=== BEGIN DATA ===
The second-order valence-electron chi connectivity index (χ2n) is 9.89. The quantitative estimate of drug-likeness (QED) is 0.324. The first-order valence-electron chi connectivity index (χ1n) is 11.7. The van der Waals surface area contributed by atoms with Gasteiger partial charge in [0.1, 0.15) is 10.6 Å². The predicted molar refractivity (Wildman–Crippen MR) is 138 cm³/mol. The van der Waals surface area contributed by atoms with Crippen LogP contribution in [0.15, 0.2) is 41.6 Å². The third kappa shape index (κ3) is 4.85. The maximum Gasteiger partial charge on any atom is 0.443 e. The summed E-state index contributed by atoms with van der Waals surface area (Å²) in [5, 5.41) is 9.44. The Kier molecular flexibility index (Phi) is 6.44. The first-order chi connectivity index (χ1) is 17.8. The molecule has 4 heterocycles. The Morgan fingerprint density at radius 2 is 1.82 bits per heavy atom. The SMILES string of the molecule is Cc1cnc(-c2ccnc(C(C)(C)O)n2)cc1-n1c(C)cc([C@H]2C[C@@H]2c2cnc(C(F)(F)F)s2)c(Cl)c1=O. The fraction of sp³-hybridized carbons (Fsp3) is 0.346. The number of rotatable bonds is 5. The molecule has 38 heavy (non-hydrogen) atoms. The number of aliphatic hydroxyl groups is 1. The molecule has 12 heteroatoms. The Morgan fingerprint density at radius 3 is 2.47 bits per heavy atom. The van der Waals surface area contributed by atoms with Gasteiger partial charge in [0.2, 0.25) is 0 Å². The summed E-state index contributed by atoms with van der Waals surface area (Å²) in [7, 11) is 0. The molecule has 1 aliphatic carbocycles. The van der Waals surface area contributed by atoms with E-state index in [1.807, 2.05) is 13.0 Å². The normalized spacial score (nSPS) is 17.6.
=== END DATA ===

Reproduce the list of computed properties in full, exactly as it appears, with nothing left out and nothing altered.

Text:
The second-order valence-electron chi connectivity index (χ2n) is 9.89. The quantitative estimate of drug-likeness (QED) is 0.324. The first-order valence-electron chi connectivity index (χ1n) is 11.7. The van der Waals surface area contributed by atoms with Gasteiger partial charge in [0.1, 0.15) is 10.6 Å². The predicted molar refractivity (Wildman–Crippen MR) is 138 cm³/mol. The van der Waals surface area contributed by atoms with Crippen LogP contribution in [0.15, 0.2) is 41.6 Å². The third kappa shape index (κ3) is 4.85. The maximum Gasteiger partial charge on any atom is 0.443 e. The summed E-state index contributed by atoms with van der Waals surface area (Å²) in [5, 5.41) is 9.44. The Kier molecular flexibility index (Phi) is 6.44. The first-order chi connectivity index (χ1) is 17.8. The molecule has 4 heterocycles. The Morgan fingerprint density at radius 2 is 1.82 bits per heavy atom. The SMILES string of the molecule is Cc1cnc(-c2ccnc(C(C)(C)O)n2)cc1-n1c(C)cc([C@H]2C[C@@H]2c2cnc(C(F)(F)F)s2)c(Cl)c1=O. The fraction of sp³-hybridized carbons (Fsp3) is 0.346. The number of rotatable bonds is 5. The molecule has 38 heavy (non-hydrogen) atoms. The number of aliphatic hydroxyl groups is 1. The molecule has 12 heteroatoms. The Morgan fingerprint density at radius 3 is 2.47 bits per heavy atom. The van der Waals surface area contributed by atoms with Gasteiger partial charge in [0.2, 0.25) is 0 Å². The summed E-state index contributed by atoms with van der Waals surface area (Å²) in [7, 11) is 0. The molecule has 1 aliphatic carbocycles. The van der Waals surface area contributed by atoms with E-state index in [1.807, 2.05) is 13.0 Å². The normalized spacial score (nSPS) is 17.6.